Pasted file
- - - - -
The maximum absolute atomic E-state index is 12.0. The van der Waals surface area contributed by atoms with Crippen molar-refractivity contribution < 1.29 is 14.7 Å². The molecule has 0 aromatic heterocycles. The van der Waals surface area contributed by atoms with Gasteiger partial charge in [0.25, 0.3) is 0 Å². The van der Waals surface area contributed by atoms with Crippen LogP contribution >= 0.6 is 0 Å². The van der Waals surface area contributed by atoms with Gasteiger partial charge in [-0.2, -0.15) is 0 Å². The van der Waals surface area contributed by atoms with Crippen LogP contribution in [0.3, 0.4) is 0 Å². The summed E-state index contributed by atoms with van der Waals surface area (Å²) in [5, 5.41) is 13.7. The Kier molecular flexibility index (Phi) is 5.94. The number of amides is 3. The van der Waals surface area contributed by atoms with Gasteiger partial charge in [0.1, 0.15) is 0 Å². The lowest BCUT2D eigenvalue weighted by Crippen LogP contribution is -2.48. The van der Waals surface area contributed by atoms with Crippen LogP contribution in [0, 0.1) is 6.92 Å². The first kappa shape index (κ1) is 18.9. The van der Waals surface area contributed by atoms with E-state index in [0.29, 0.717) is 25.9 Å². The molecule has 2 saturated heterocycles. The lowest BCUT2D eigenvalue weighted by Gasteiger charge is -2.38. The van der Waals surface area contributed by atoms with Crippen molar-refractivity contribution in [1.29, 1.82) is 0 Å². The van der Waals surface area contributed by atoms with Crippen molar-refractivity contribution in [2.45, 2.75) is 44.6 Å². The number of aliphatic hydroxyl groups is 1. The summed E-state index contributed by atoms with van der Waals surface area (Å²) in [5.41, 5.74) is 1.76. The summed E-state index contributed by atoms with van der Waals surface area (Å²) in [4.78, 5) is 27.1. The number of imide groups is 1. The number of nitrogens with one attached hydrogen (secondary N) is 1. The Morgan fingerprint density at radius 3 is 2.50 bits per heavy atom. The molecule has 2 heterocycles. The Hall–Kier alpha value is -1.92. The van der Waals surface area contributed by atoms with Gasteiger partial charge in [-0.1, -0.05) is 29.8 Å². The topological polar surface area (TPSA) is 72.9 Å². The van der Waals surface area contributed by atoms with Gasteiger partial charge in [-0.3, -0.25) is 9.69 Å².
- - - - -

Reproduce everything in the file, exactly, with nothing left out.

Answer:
The maximum absolute atomic E-state index is 12.0. The van der Waals surface area contributed by atoms with Crippen molar-refractivity contribution < 1.29 is 14.7 Å². The molecule has 0 aromatic heterocycles. The van der Waals surface area contributed by atoms with Gasteiger partial charge in [0.25, 0.3) is 0 Å². The van der Waals surface area contributed by atoms with Crippen LogP contribution >= 0.6 is 0 Å². The van der Waals surface area contributed by atoms with Gasteiger partial charge in [-0.2, -0.15) is 0 Å². The van der Waals surface area contributed by atoms with Crippen LogP contribution in [0.3, 0.4) is 0 Å². The summed E-state index contributed by atoms with van der Waals surface area (Å²) in [5, 5.41) is 13.7. The Kier molecular flexibility index (Phi) is 5.94. The number of amides is 3. The van der Waals surface area contributed by atoms with Gasteiger partial charge in [0.1, 0.15) is 0 Å². The lowest BCUT2D eigenvalue weighted by Crippen LogP contribution is -2.48. The van der Waals surface area contributed by atoms with Crippen LogP contribution in [0, 0.1) is 6.92 Å². The first kappa shape index (κ1) is 18.9. The van der Waals surface area contributed by atoms with E-state index in [0.29, 0.717) is 25.9 Å². The molecule has 2 saturated heterocycles. The lowest BCUT2D eigenvalue weighted by Gasteiger charge is -2.38. The van der Waals surface area contributed by atoms with Crippen molar-refractivity contribution in [1.29, 1.82) is 0 Å². The van der Waals surface area contributed by atoms with Crippen molar-refractivity contribution in [2.45, 2.75) is 44.6 Å². The number of aliphatic hydroxyl groups is 1. The summed E-state index contributed by atoms with van der Waals surface area (Å²) in [5.41, 5.74) is 1.76. The summed E-state index contributed by atoms with van der Waals surface area (Å²) in [4.78, 5) is 27.1. The number of imide groups is 1. The number of nitrogens with one attached hydrogen (secondary N) is 1. The Morgan fingerprint density at radius 3 is 2.50 bits per heavy atom. The molecule has 2 heterocycles. The Hall–Kier alpha value is -1.92. The van der Waals surface area contributed by atoms with Gasteiger partial charge in [-0.1, -0.05) is 29.8 Å². The topological polar surface area (TPSA) is 72.9 Å². The van der Waals surface area contributed by atoms with Gasteiger partial charge in [-0.3, -0.25) is 9.69 Å².